In lieu of spitting on the carpet in the doorway, Vek nodded politely and left the Risk Manager’s office. He waited until he was around the corner before muttering angrily at such a preposterous waste of his time. It was obscene to be managed like this. Vek resented the insinuation that the way he had been managing his department for seventeen years was suddenly risky. And what made him irate was that it didn’t seem like the Risk Manager actually thought this. He had been apologetic, the ridiculous little crab, as if it wasn’t really him asking for thirty-odd pages of forms and boilerplate. He had even rolled his eyes at one point, which Vek took to be implying that the two men were in the same boat really, driven by managerial whims. That it was the system, the institution, that somehow required Vek to stop working for the three days it would take him to fill in enough rectangles to quell its anxieties. As if he, the Risk Manager, wasn’t the institution! As if somehow writing things in a rectangle on a form made them comprehensible and controllable! Planes fell out of the sky some days!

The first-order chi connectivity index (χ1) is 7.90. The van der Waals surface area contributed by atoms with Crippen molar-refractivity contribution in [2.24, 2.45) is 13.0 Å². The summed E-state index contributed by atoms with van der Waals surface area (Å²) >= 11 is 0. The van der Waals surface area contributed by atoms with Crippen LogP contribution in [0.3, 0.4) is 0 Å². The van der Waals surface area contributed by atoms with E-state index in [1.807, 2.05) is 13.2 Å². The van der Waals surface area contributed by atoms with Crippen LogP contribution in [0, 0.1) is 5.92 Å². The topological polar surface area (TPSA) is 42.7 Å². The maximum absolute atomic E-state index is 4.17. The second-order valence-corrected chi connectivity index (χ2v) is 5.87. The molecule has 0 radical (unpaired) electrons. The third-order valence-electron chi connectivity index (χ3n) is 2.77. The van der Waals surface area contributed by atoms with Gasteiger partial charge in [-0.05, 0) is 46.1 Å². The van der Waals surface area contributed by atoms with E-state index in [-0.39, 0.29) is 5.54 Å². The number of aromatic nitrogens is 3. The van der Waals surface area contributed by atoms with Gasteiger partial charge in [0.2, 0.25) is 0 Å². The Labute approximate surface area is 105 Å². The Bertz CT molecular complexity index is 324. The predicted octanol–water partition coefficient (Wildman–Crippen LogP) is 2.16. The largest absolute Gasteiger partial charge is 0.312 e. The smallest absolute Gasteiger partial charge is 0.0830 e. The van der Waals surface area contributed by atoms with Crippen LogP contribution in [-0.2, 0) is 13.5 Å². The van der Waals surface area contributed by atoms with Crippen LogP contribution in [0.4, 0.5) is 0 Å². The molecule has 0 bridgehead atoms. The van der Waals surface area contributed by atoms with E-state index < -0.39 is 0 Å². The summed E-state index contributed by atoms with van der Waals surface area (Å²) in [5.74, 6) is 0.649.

Unwilling to go back to the workshop after his meeting, Vek slunk off home. Stopping on the corner close to his rented flat, he pushed through the grubby glass door of a questionable-looking eating establishment and searched his pockets to see what he could afford for dinner. Not finding much, he settled for a pie and a drink taken at random from the fridge. In the back corner, where it was warm, he settled on a bench: the pie was ok, but the drink tasted terrible. He squinted at the label trying to find a description in English of its contents, but when this proved futile he drank the rest anyway. Reaching into his bag, he took out a piece of paper and a pencil. Exhausted by consistency, he leaned over the page and began to draw the plan of the apartment he would build one day.